Dodd (A Seed for the Harvest, 2014) tells the story of five men brought together to form an unlikely book club in this Christian three-act play.
Dane is a divorced English teacher with an unpublished novel. When he started a Christian book club for men in the classroom of a church in Columbia, South Carolina, he had no idea what sort of characters might show up. Rett, it turns out, is someone he knows: a garrulous former pastor with whom Dane attended college but who has since undergone a faith journey that he can’t stop talking about. Sam is a veterinarian transplant from England who has trouble picking up on social cues, which is why he’ll happily natter on about the most recent enema he’s performed on a cat. Overweight, 24-year-old Emile doesn’t have a “job-job, like most people,” but rather spends his time on “tabletop fantasy role-play games, like HeroQuest and Feng Shui.” Emile balks at the length of the selected book. Most colorful is Martin, the loquacious and oft-drunk jokester whose wife thinks he’s at the AA meeting down the hall. Dane has his work cut out for him attempting to herd these cats into a functional book club. Martin needles, Rett butts in, Emile complains, and Sam loses the plot. But as the discussion moves to the text and beyond, Dane finds this collection of odd men to be a surprisingly fertile community. Faith, fears, and failing marriages all come up as each man slowly drops his guard and bares his soul.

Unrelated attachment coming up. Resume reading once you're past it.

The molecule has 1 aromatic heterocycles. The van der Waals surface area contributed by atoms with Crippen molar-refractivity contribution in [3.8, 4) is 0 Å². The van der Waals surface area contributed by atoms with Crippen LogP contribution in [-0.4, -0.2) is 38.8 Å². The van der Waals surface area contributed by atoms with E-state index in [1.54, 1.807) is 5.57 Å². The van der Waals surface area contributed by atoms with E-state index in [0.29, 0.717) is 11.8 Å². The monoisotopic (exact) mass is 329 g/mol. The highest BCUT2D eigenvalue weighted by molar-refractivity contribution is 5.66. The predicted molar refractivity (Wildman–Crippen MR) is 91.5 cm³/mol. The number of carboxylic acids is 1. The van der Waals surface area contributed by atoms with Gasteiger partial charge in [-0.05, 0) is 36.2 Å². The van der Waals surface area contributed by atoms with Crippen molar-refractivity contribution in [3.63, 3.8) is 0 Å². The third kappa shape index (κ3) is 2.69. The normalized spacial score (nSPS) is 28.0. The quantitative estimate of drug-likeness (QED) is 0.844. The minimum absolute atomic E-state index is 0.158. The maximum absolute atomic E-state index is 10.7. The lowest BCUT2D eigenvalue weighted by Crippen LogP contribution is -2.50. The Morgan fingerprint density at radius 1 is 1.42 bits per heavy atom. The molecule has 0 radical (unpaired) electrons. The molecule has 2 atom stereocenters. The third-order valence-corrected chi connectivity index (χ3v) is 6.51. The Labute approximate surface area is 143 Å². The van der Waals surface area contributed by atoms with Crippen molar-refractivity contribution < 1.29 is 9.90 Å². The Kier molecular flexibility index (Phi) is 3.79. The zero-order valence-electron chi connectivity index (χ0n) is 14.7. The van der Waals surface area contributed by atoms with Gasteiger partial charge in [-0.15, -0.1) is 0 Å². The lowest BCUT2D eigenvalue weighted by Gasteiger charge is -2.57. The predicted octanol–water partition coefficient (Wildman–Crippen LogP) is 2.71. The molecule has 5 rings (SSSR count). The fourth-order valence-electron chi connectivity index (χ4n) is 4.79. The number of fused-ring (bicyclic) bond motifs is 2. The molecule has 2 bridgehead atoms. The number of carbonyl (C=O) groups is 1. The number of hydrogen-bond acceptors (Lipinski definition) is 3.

Dodd excels at the sort of dense, colorful dialogue necessary to sustain a play about a group of men in a room. Each of the five primary characters is so present and alive in their speech that the reader can easily picture them without the need of an actor to embody them. The standouts are Emile, with his halting, slangy utterances, and Martin with his hammy verbiage. The latter gets all the most writerly lines: “Regret is the fuel that drives our desire to get it right the next time. You take away all regret and we end up stumbling through life frying chickens at a KFC.” That isn’t to say that there isn’t some fat in the cross talk that could have been trimmed. Additionally, the fact that the book group is reading Dodd’s previous book, A Seed for the Harvest (“It did win a medal for Christian fiction in some independent publisher book awards last year,” plugs Dane), walks a fine line between metafictional wink and authorial self-indulgence. The Christian angle, while present, is not as heavy-handed as one might expect, and there are some thoughtful discussions on the nature of faith even if they end up in predictable places. It’s the character dynamics that really keep the reader turning the pages, however.
A thoughtful, funny play about men from a Christian perspective.